disposed on the body or at least one towing electromagnet disposed on the
body.
20. The transport robot according to claim 1, wherein the transport robot
defines a vertical clearance
of no greater than 4 inches.
21. An automated parking system, comprising:
a central control system having supervisory control and configured to provide
instructions
for a task to be accomplished; and
a plurality of transport robots, each transport robot configured for rotation,
movement in
an X-direction, and movement in a Y-direction, wherein at least one of the
transport robots is
configured to receive the instructions from the central control system and
exercise local control to
direct at least one of rotation, movement in an X-direction, or movement in a
Y-direction of at least
one of the transport robots to accomplish the task.
22. The automated parking system according to claim 21, wherein the
supervisory control of the
central control system allows the central control system to override the local
control of the at least one
transport robot.
23. The automated parking system according to claim 21, wherein the plurality
of transport robots
includes at least one pair of transport robots, each pair of transport robots
including a lead transport
robot and a follower transport robot.
24. The automated parking system according to claim 23, wherein the
supervisory control of the
central control system allows the central control system to reassign lead and
follower roles amongst
the plurality of transport robots.
25. The automated parking system according to claim 23, wherein the lead
transport robot in each
pair of transport robots leads that pair of transport robots in all aspects
and wherein the follower
transport robot in each pair of transport robots follows the lead transport
robot of that pair in all
aspects .
26. The automated parking system according to claim 21, wherein the plurality
of transport robots
includes at least one pair of transport robots, each pair of transport robots
including a first transport
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robot and a second transport robot, wherein the first transport robot in each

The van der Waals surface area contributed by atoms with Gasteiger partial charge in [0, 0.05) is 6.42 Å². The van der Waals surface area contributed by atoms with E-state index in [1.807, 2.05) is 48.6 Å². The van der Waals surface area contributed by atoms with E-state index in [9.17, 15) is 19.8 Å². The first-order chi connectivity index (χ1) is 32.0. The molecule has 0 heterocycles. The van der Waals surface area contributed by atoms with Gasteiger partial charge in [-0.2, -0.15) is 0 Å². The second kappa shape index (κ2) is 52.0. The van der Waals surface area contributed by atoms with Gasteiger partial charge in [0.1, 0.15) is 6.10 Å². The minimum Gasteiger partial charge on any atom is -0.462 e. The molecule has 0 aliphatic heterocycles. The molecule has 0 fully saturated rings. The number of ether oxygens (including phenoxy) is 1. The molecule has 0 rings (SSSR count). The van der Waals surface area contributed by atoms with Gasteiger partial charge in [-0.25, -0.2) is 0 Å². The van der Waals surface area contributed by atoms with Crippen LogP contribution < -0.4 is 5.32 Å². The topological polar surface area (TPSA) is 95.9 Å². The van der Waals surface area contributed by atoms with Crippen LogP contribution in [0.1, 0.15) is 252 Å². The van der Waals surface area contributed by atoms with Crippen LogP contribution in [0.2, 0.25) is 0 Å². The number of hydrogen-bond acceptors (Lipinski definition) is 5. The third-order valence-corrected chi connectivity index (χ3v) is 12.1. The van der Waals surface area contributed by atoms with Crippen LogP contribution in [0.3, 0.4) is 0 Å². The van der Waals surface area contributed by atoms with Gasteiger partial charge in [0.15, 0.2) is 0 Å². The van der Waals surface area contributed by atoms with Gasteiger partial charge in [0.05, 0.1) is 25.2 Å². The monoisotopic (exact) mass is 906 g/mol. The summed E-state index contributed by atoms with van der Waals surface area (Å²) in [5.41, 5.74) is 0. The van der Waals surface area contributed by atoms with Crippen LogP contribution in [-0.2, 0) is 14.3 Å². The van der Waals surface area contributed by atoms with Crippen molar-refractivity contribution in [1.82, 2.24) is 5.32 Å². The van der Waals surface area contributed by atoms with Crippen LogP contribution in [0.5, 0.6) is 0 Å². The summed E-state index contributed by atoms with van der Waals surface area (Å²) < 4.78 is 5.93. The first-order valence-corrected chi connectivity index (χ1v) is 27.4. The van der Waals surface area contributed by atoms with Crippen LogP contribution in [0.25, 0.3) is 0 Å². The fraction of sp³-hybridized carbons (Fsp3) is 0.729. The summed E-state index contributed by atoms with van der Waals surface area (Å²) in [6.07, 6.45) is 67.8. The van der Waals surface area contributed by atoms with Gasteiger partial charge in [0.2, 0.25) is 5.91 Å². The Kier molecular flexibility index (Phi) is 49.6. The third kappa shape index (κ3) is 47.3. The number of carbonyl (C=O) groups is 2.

pair of transport robots
controls that pair of transport robots in some aspects and is controlled by
the second transport robot of
that pair in other aspects.
27. The automated parking system according to claim 21, wherein the plurality
of transport robots are
organized into a plurality of pairs of transport robots.
28. The automated parking system according to claim 27, wherein one pair of
transport robots is
configured to transport a vehicle.
29. The automated parking system according to claim 27, wherein, when one of
the transport robots
becomes disabled, the disabled transport robot and the other transport robot
paired therewith are
replaced with a replacement pair of transport robots to complete the task.
30. The automated parking system according to claim 29, wherein the other
transport robot paired
with the disabled transport robot is configured to tow the disabled transport
robot.
31. The automated parking system according to claim 27, wherein, when one of
the transport robots
become disabled, the other transport robot paired therewith is unpaired from
the disabled robot and
paired with a substitute transport robot to complete the task.
32. The automated parking system according to claim 31, wherein a tow
transport robot is configured
to tow the disabled transport robot.
33. The automated parking system according to claim 27, wherein a ratio of a
number of pairs of
transport robots to a number of parking stalls on a floor of a parking
structure is up to 1:15.
34. The automated parking system according to claim 27, wherein a ratio of a
number of pairs of
transport robots to a number of parking stalls on a floor of a parking
structure is up to 1:25.
35. The automated parking system according to claim 27, wherein a ratio of a
number of pairs of
transport robots to a number of parking stalls on a floor of a parking
structure is up to 1:40.
36. The automated parking system according to claim 21, wherein the task to be
accomplished is a
housekeeping operation to organize empty spaces in a pre-determined manner.